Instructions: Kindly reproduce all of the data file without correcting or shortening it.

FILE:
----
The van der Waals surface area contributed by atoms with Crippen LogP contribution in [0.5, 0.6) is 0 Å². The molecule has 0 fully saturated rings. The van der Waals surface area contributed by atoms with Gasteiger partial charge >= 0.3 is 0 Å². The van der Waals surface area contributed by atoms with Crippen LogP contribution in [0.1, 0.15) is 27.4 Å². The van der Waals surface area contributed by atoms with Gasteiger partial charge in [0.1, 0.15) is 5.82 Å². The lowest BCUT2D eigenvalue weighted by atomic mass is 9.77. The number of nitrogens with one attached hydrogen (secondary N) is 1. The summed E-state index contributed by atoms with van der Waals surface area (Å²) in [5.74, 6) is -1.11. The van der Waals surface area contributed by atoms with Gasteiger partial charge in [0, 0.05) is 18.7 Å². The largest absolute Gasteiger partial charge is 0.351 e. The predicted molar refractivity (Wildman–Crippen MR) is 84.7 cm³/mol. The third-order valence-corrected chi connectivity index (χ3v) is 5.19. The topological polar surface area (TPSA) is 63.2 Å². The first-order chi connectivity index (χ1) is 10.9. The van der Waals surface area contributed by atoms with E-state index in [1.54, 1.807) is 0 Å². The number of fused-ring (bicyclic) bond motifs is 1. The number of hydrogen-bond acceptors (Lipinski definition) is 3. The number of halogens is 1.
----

The van der Waals surface area contributed by atoms with Crippen LogP contribution in [0.5, 0.6) is 0 Å². The molecule has 0 fully saturated rings. The van der Waals surface area contributed by atoms with Gasteiger partial charge >= 0.3 is 0 Å². The van der Waals surface area contributed by atoms with Crippen LogP contribution in [0.1, 0.15) is 27.4 Å². The van der Waals surface area contributed by atoms with Gasteiger partial charge in [0.1, 0.15) is 5.82 Å². The lowest BCUT2D eigenvalue weighted by atomic mass is 9.77. The number of nitrogens with one attached hydrogen (secondary N) is 1. The summed E-state index contributed by atoms with van der Waals surface area (Å²) in [5.74, 6) is -1.11. The van der Waals surface area contributed by atoms with Gasteiger partial charge in [0, 0.05) is 18.7 Å². The largest absolute Gasteiger partial charge is 0.351 e. The predicted molar refractivity (Wildman–Crippen MR) is 84.7 cm³/mol. The third-order valence-corrected chi connectivity index (χ3v) is 5.19. The topological polar surface area (TPSA) is 63.2 Å². The first-order chi connectivity index (χ1) is 10.9. The van der Waals surface area contributed by atoms with E-state index in [1.54, 1.807) is 0 Å². The number of fused-ring (bicyclic) bond motifs is 1. The number of hydrogen-bond acceptors (Lipinski definition) is 3. The number of halogens is 1.